The proposal left intact the requirement for these large employers and many more smaller employers to annually submit 300A annual summary data. Perhaps even more concerning to employers than leaving in place a portion of the electronic data submission requirements, the final rule does not disturb in any manner the controversial and duplicative “anti-retaliation” provisions, or the interpretations of those provisions included in the Preamble to the 2016 Final Rule. These are the provisions that endeavored to restrict employers’ authority to discipline employees for late injury reporting or for safety violations, as well as limit employer’s ability to perform post-incident drug testing and to provide safety incentives. For more information about these elements of the E-Recordkeeping Rule, check out our previous blog article regarding the E-Recordkeeping Anti-Retaliation provisions.
Tortured History and Difficulties Implementing E-Recordkeeping
Historically, unless OSHA opened an enforcement inspection at an employer’s workplace or the Bureau of Labor Statistics requested an employer participate in its annual injury data survey, employers’ injury and illness recordkeeping data was maintained internally. In a major policy shift, President Obama’s OSHA Continue reading →
OSHA’s controversial Electronic Recordkeeping and Anti-Retaliation Rule was promulgated in May 2016. Despite a barrage of negative comments during the rulemaking, multiple enforcement deferrals, and two legal challenges that have been stayed pending the Trump Administration’s re-evaluation of the Rule, all elements of the rule are currently in effect. Indeed, last December, hundreds of thousands of workplaces, for the first time, submitted their injury and illness recordkeeping data to OSHA through its Injury Tracking Application (ITA) web portal.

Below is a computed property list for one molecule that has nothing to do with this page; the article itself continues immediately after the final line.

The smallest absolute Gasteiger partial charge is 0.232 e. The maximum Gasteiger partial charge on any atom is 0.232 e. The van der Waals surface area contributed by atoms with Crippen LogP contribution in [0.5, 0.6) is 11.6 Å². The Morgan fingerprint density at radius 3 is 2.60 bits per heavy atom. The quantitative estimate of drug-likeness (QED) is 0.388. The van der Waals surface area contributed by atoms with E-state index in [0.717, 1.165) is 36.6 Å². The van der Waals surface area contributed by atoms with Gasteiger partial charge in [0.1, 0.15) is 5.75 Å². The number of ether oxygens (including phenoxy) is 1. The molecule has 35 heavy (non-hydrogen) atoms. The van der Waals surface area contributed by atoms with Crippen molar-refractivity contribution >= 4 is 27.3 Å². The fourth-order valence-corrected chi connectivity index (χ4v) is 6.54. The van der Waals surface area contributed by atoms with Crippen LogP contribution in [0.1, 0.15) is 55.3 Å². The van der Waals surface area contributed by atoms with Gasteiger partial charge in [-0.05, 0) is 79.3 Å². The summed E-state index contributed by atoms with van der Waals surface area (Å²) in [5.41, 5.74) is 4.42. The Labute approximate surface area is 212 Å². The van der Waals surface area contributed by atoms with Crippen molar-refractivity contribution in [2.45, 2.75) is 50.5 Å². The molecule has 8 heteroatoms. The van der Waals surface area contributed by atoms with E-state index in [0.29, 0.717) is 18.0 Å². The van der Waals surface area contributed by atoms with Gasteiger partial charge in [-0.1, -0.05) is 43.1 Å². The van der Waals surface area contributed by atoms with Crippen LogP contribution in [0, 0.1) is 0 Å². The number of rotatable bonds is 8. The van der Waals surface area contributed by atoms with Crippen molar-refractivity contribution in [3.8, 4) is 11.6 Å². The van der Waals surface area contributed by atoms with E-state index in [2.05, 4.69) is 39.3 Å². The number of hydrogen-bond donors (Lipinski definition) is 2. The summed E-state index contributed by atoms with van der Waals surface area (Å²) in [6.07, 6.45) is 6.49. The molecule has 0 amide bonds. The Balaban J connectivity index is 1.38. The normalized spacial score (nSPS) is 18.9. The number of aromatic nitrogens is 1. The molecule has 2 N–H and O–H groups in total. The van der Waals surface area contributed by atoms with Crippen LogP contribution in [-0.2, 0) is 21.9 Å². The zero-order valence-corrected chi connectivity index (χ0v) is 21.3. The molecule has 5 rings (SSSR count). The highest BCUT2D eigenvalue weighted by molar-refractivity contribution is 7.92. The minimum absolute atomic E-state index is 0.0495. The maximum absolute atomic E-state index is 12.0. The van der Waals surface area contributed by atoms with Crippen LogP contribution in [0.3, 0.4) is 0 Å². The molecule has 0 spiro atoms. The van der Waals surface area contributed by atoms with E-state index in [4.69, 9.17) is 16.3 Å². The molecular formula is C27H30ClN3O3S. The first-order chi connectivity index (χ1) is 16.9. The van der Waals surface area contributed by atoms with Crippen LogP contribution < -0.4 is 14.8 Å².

The Trump Administration is ready to announce its future plans for the E-Recordkeeping Rule, signaling that it will publish a Notice of Proposed Rulemaking to revise (or potentially rescind) the Rule later this month. However, the extent of the revisions to the rule remain unknown, and the timing is key as we approach July 1, 2018, the deadline for the second round of injury data submissions.
OSHA’s Final Rule to “Improve Tracking of Workplace Injuries and Illnesses” (aka the E-Recordkeeping Rule) requires employers of certain sizes that fall into certain categories to proactively submit electronic injury and illnesses data to OSHA through its new web portal – the “Injury Tracking Application.” The new rule dramatically changes the responsibilities and impacts of OSHA’s long-standing injury and illness recordkeeping program.
Historically, unless OSHA opened an enforcement inspection at an employer’s workplace or the Bureau of Labor Statistics requested an employer to participate in its annual injury data survey, employers’ OSHA 300 Logs and related forms remained strictly in-house. Employers kept the data and their OSHA logs in their HR or Safety Department office, posted them internally for employees to view for a couple of months, used the data themselves to make decisions about how to reduce risk of injury and illness in their workplaces, and then stored the records in a cabinet or desk drawer for five years. Now, OSHA’s new rule requires hundreds of thousands of employers to proactively submit these historically private records to OSHA, which in turn may publish the data online for all the world to see.
All establishments with 250 or more employees (in industries not exempt from keeping injury logs) must submit to OSHA annually their injury and illness data from their OSHA 300 Logs, 301 Incident Reports, and 300A Annual Summaries.
All of the submissions to OSHA must be made electronically, via a purportedly secure website.
OSHA stated its original intent was to publish the data online, likely in a manner that is sortable, searchable, filterable, and as embarrassing to employers as possible.
Note however, in this first year of the rule, for the upcoming data submission of 2016 injury data to be made in calendar year 2017, all employers, irrespective of size, are only required to submit 300A Annual Summary data.
Deadline to Submit Data – A Moving Target
The deadline to submit data has been a topic of discussion, and there remains some uncertainty whether employers will be required to electronically submit injury and illness data. Continue reading →